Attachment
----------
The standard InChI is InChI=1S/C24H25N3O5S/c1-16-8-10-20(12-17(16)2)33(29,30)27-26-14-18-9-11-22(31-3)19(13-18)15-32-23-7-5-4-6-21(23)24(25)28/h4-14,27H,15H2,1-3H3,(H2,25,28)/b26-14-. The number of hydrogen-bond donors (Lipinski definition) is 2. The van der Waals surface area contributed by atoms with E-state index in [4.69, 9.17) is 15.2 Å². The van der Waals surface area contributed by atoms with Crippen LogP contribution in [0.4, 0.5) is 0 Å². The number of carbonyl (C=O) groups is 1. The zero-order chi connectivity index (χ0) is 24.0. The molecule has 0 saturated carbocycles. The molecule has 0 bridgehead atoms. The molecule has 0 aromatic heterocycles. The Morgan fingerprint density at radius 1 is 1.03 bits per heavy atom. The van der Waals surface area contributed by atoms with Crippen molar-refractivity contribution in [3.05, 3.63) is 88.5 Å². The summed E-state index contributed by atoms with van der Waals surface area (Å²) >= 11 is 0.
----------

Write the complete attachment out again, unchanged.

The standard InChI is InChI=1S/C24H25N3O5S/c1-16-8-10-20(12-17(16)2)33(29,30)27-26-14-18-9-11-22(31-3)19(13-18)15-32-23-7-5-4-6-21(23)24(25)28/h4-14,27H,15H2,1-3H3,(H2,25,28)/b26-14-. The number of hydrogen-bond donors (Lipinski definition) is 2. The van der Waals surface area contributed by atoms with E-state index in [4.69, 9.17) is 15.2 Å². The van der Waals surface area contributed by atoms with Crippen LogP contribution in [0.4, 0.5) is 0 Å². The number of carbonyl (C=O) groups is 1. The zero-order chi connectivity index (χ0) is 24.0. The molecule has 0 saturated carbocycles. The molecule has 0 bridgehead atoms. The molecule has 0 aromatic heterocycles. The Morgan fingerprint density at radius 1 is 1.03 bits per heavy atom. The van der Waals surface area contributed by atoms with Crippen molar-refractivity contribution in [3.05, 3.63) is 88.5 Å². The summed E-state index contributed by atoms with van der Waals surface area (Å²) >= 11 is 0.